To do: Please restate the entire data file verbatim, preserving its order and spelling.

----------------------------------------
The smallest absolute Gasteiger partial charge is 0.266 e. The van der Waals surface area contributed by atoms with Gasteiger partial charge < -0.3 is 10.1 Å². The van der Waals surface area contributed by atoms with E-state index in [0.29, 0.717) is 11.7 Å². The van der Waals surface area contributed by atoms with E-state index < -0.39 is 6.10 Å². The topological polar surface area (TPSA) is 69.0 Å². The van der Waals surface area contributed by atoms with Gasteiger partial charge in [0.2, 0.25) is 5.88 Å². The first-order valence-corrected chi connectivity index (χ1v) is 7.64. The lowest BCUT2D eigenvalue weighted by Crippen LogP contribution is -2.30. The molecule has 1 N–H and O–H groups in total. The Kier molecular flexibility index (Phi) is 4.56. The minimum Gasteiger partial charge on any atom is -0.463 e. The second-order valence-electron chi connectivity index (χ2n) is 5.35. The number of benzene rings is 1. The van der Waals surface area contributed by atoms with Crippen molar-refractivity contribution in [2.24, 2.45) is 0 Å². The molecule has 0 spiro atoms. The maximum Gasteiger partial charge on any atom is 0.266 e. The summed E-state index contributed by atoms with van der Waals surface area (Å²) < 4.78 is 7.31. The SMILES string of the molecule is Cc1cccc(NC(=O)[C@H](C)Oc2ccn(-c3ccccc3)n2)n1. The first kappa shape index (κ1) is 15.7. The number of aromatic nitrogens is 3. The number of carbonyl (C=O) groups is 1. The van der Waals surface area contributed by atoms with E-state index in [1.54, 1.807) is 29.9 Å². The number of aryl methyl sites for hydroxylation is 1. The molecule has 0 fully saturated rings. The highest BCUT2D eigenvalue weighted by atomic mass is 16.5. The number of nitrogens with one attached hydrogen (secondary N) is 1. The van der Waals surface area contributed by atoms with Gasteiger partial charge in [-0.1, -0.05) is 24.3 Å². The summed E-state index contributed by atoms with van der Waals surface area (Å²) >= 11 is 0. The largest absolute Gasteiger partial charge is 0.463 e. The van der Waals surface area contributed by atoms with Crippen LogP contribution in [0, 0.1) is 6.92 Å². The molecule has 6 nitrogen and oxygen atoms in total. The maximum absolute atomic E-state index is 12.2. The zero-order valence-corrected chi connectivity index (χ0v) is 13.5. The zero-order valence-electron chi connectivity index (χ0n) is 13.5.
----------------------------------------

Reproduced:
The smallest absolute Gasteiger partial charge is 0.266 e. The van der Waals surface area contributed by atoms with Gasteiger partial charge < -0.3 is 10.1 Å². The van der Waals surface area contributed by atoms with E-state index in [0.29, 0.717) is 11.7 Å². The van der Waals surface area contributed by atoms with E-state index < -0.39 is 6.10 Å². The topological polar surface area (TPSA) is 69.0 Å². The van der Waals surface area contributed by atoms with Gasteiger partial charge in [0.2, 0.25) is 5.88 Å². The first-order valence-corrected chi connectivity index (χ1v) is 7.64. The lowest BCUT2D eigenvalue weighted by Crippen LogP contribution is -2.30. The molecule has 1 N–H and O–H groups in total. The Kier molecular flexibility index (Phi) is 4.56. The minimum Gasteiger partial charge on any atom is -0.463 e. The second-order valence-electron chi connectivity index (χ2n) is 5.35. The number of benzene rings is 1. The van der Waals surface area contributed by atoms with Crippen molar-refractivity contribution in [2.24, 2.45) is 0 Å². The molecule has 0 spiro atoms. The maximum Gasteiger partial charge on any atom is 0.266 e. The summed E-state index contributed by atoms with van der Waals surface area (Å²) < 4.78 is 7.31. The SMILES string of the molecule is Cc1cccc(NC(=O)[C@H](C)Oc2ccn(-c3ccccc3)n2)n1. The first kappa shape index (κ1) is 15.7. The number of aromatic nitrogens is 3. The number of carbonyl (C=O) groups is 1. The van der Waals surface area contributed by atoms with E-state index in [1.54, 1.807) is 29.9 Å². The number of aryl methyl sites for hydroxylation is 1. The molecule has 0 fully saturated rings. The highest BCUT2D eigenvalue weighted by atomic mass is 16.5. The number of nitrogens with one attached hydrogen (secondary N) is 1. The van der Waals surface area contributed by atoms with Gasteiger partial charge in [-0.1, -0.05) is 24.3 Å². The summed E-state index contributed by atoms with van der Waals surface area (Å²) >= 11 is 0. The largest absolute Gasteiger partial charge is 0.463 e. The van der Waals surface area contributed by atoms with Crippen LogP contribution in [0, 0.1) is 6.92 Å². The molecule has 6 nitrogen and oxygen atoms in total. The maximum absolute atomic E-state index is 12.2. The zero-order valence-corrected chi connectivity index (χ0v) is 13.5. The zero-order valence-electron chi connectivity index (χ0n) is 13.5.